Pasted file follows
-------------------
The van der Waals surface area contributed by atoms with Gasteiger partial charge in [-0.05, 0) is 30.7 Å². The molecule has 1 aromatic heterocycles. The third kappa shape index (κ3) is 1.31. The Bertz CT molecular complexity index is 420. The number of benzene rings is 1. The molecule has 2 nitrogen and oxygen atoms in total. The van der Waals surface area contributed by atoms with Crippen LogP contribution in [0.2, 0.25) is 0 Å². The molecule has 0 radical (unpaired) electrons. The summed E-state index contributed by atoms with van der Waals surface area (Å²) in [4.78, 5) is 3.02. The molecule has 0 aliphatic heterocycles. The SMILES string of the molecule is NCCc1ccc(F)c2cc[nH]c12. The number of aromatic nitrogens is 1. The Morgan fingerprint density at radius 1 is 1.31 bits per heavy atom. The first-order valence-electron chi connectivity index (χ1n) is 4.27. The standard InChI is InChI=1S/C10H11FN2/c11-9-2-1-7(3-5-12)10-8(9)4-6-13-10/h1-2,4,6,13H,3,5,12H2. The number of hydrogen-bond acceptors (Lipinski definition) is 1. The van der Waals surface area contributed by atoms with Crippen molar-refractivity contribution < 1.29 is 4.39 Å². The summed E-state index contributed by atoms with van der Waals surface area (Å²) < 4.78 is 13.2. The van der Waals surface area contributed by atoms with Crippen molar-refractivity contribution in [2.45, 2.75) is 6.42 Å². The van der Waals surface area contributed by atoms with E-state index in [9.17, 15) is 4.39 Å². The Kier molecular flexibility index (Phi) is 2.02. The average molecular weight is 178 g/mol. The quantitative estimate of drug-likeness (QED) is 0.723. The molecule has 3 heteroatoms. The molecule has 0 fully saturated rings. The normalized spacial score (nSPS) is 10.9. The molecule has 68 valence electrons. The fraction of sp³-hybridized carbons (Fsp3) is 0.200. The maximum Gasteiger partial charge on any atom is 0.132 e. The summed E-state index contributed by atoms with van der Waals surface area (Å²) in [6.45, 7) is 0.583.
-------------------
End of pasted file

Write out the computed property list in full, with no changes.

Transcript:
The van der Waals surface area contributed by atoms with Gasteiger partial charge in [-0.05, 0) is 30.7 Å². The molecule has 1 aromatic heterocycles. The third kappa shape index (κ3) is 1.31. The Bertz CT molecular complexity index is 420. The number of benzene rings is 1. The molecule has 2 nitrogen and oxygen atoms in total. The van der Waals surface area contributed by atoms with Crippen LogP contribution in [0.2, 0.25) is 0 Å². The molecule has 0 radical (unpaired) electrons. The summed E-state index contributed by atoms with van der Waals surface area (Å²) in [4.78, 5) is 3.02. The molecule has 0 aliphatic heterocycles. The SMILES string of the molecule is NCCc1ccc(F)c2cc[nH]c12. The number of aromatic nitrogens is 1. The Morgan fingerprint density at radius 1 is 1.31 bits per heavy atom. The first-order valence-electron chi connectivity index (χ1n) is 4.27. The standard InChI is InChI=1S/C10H11FN2/c11-9-2-1-7(3-5-12)10-8(9)4-6-13-10/h1-2,4,6,13H,3,5,12H2. The number of hydrogen-bond acceptors (Lipinski definition) is 1. The van der Waals surface area contributed by atoms with Crippen molar-refractivity contribution < 1.29 is 4.39 Å². The summed E-state index contributed by atoms with van der Waals surface area (Å²) < 4.78 is 13.2. The van der Waals surface area contributed by atoms with Crippen molar-refractivity contribution in [2.45, 2.75) is 6.42 Å². The van der Waals surface area contributed by atoms with E-state index in [9.17, 15) is 4.39 Å². The Kier molecular flexibility index (Phi) is 2.02. The average molecular weight is 178 g/mol. The quantitative estimate of drug-likeness (QED) is 0.723. The molecule has 3 heteroatoms. The molecule has 0 fully saturated rings. The normalized spacial score (nSPS) is 10.9. The molecule has 68 valence electrons. The fraction of sp³-hybridized carbons (Fsp3) is 0.200. The maximum Gasteiger partial charge on any atom is 0.132 e. The summed E-state index contributed by atoms with van der Waals surface area (Å²) in [6.45, 7) is 0.583.